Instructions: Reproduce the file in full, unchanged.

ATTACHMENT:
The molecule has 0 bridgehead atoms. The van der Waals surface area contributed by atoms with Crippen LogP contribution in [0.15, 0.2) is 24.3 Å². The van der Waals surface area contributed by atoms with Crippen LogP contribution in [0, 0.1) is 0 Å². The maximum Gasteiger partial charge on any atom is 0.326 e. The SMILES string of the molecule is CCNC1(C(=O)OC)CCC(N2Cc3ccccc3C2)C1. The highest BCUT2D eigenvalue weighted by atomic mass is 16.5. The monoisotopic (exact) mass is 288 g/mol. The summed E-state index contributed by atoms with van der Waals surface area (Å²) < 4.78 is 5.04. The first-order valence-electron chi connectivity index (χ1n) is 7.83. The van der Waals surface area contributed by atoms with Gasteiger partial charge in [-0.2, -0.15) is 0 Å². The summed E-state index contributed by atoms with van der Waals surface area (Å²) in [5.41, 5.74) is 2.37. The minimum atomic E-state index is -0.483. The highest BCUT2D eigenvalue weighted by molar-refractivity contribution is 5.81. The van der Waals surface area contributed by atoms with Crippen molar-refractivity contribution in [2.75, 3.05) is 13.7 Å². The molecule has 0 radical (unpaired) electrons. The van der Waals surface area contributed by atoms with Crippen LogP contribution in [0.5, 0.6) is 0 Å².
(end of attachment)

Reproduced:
The molecule has 0 bridgehead atoms. The van der Waals surface area contributed by atoms with Crippen LogP contribution in [0.15, 0.2) is 24.3 Å². The van der Waals surface area contributed by atoms with Crippen LogP contribution in [0, 0.1) is 0 Å². The maximum Gasteiger partial charge on any atom is 0.326 e. The SMILES string of the molecule is CCNC1(C(=O)OC)CCC(N2Cc3ccccc3C2)C1. The highest BCUT2D eigenvalue weighted by atomic mass is 16.5. The monoisotopic (exact) mass is 288 g/mol. The summed E-state index contributed by atoms with van der Waals surface area (Å²) < 4.78 is 5.04. The first-order valence-electron chi connectivity index (χ1n) is 7.83. The van der Waals surface area contributed by atoms with Gasteiger partial charge in [-0.2, -0.15) is 0 Å². The summed E-state index contributed by atoms with van der Waals surface area (Å²) in [5.41, 5.74) is 2.37. The minimum atomic E-state index is -0.483. The highest BCUT2D eigenvalue weighted by molar-refractivity contribution is 5.81. The van der Waals surface area contributed by atoms with Crippen molar-refractivity contribution in [2.75, 3.05) is 13.7 Å². The molecule has 0 radical (unpaired) electrons. The van der Waals surface area contributed by atoms with Crippen LogP contribution in [0.5, 0.6) is 0 Å².